Specialists say his brain has been "eroded".
Tom Evans and Kate James were seeking to overturn a court order directing Alder Hey Children's hospital in Liverpool to remove their son's ventilator. It was the Court of Appeal that set Monday, April 23rd, as the date for the removal of Alfie's ventilation.
After losing their latest appeal, Alfie's parents are making a further appeal to the Supreme Court and appeal court judges said Alfie would continue to receive treatment pending the Supreme Court decision.
They lost a first round of cases in the High Court, Court of Appeal, Supreme Court and European Court of Human Rights.
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Judges at the supreme court have approved a plan for withdrawing treatment to 23-month-old Alfie Evans, who has an undiagnosed degenerative neurological condition. Doctors at Alder Hey have said life-support treatment should stop because further treatment was futile. He argued that a better system can be found in Texas, where disputes of the discontinuation of treatment are resolved by hospital ethics committees.
But Mr Justice Hayden said flying Alfie to a foreign hospital would be wrong and pointless. Tom and Kate fought the rulings tooth and nail and filed one appeal after another to allow them to seek treatment for Alfie in the Vatican's Bambino Gesu Pediatric Hospital, which had offered to treat Alfie.
The Supreme Court had also dismissed the suggestion that Alfie was either "detained" or "unlawfully detained".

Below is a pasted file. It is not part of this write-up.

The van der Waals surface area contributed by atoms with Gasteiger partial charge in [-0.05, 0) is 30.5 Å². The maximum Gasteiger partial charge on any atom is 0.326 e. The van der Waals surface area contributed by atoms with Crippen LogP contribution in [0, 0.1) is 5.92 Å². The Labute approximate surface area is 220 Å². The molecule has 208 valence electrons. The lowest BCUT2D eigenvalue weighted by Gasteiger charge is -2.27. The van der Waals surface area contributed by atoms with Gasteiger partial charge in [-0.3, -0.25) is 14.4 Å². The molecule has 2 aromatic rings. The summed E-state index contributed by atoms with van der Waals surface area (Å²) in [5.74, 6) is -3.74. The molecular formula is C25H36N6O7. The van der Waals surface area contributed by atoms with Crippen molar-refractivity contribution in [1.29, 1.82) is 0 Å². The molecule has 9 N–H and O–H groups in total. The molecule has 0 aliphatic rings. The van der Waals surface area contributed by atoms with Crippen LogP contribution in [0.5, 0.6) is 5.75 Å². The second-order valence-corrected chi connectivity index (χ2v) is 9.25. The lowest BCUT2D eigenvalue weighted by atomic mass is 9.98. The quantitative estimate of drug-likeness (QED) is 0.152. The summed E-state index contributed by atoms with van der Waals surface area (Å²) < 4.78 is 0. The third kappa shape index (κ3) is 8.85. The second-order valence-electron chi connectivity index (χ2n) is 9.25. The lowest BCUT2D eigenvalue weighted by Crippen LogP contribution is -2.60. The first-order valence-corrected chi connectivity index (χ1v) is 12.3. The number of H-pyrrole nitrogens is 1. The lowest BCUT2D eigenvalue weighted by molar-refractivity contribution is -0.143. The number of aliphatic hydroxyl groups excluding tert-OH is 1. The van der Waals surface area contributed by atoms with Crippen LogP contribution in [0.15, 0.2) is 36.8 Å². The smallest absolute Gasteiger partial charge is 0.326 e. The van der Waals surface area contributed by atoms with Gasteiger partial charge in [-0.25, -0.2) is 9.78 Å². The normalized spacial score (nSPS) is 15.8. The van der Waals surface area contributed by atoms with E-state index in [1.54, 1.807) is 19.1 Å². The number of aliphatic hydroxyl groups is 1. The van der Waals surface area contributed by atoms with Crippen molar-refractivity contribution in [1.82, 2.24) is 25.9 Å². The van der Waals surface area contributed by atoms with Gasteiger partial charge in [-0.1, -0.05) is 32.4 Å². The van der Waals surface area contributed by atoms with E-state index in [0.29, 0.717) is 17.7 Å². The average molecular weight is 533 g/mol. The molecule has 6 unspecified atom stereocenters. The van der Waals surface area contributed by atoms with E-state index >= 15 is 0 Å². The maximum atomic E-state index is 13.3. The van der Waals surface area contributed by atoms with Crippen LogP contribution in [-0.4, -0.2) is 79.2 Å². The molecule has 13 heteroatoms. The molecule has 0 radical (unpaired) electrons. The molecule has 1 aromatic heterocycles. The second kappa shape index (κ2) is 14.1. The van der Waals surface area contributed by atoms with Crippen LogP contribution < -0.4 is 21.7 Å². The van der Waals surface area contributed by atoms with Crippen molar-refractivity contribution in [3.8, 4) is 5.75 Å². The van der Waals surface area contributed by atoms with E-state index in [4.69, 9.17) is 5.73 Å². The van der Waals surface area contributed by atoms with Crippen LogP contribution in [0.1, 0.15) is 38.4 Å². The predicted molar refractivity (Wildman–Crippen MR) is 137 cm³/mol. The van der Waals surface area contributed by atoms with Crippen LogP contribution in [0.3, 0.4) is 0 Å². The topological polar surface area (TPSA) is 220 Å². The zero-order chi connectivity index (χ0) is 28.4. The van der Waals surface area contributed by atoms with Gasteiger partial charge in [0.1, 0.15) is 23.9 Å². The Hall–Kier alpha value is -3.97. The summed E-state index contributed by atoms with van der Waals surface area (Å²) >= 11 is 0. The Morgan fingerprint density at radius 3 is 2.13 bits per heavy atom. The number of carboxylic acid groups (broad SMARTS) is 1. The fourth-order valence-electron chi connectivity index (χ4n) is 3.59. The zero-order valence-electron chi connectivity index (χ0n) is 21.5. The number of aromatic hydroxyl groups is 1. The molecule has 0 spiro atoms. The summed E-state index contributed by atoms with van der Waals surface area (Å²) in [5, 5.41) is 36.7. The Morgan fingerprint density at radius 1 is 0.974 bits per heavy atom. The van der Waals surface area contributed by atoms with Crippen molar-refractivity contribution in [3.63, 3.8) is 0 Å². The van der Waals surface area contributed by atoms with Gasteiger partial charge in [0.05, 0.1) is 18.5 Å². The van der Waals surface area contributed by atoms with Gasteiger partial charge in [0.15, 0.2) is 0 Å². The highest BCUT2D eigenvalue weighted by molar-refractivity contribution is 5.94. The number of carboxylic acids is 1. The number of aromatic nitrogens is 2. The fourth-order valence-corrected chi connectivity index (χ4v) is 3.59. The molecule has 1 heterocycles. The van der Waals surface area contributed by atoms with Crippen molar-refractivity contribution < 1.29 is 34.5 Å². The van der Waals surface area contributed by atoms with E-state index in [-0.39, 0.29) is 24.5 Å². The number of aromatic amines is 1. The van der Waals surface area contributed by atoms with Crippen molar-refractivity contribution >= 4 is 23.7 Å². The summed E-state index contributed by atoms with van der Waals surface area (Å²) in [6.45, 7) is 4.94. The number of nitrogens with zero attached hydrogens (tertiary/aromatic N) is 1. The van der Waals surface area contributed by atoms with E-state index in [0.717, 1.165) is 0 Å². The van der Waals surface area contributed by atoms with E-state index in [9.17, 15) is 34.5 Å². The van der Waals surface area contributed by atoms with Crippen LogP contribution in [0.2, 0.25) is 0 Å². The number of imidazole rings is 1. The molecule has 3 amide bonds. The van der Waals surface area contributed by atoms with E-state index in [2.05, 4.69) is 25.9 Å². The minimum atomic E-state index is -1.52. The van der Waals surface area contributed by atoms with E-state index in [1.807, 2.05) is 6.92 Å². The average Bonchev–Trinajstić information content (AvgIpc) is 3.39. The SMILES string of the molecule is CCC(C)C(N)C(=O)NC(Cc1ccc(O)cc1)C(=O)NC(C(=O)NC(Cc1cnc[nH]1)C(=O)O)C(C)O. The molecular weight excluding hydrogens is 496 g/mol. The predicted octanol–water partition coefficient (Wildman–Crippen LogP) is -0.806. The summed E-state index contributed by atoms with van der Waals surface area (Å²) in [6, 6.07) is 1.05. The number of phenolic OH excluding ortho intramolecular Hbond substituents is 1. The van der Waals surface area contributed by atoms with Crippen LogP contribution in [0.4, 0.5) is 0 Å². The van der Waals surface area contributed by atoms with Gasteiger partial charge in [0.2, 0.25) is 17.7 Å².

A writ of habeas corpus - Latin for "you may have the body"- is a legal manoeuvre which requires a court to examine the legality of a detention.
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The Supreme Court has announced that they will not give the family permission to appeal, according to the Liverpool Echo.
Giving reasons for the decision, the justices said it was a "desperately sad case".
Alfie's parents have done everything in their power to do what they think is best for him even though that is contrary to the views of the doctors. "But it is sad also for the people who have been keeping Alfie alive for so long, the doctors and nurses at Alder Hey hospital".
'As we explained in our earlier decision in this case, the best interests of the child are the "gold standard" which is not only adopted by our law but also reflects the worldwide standards to which this country is committed.
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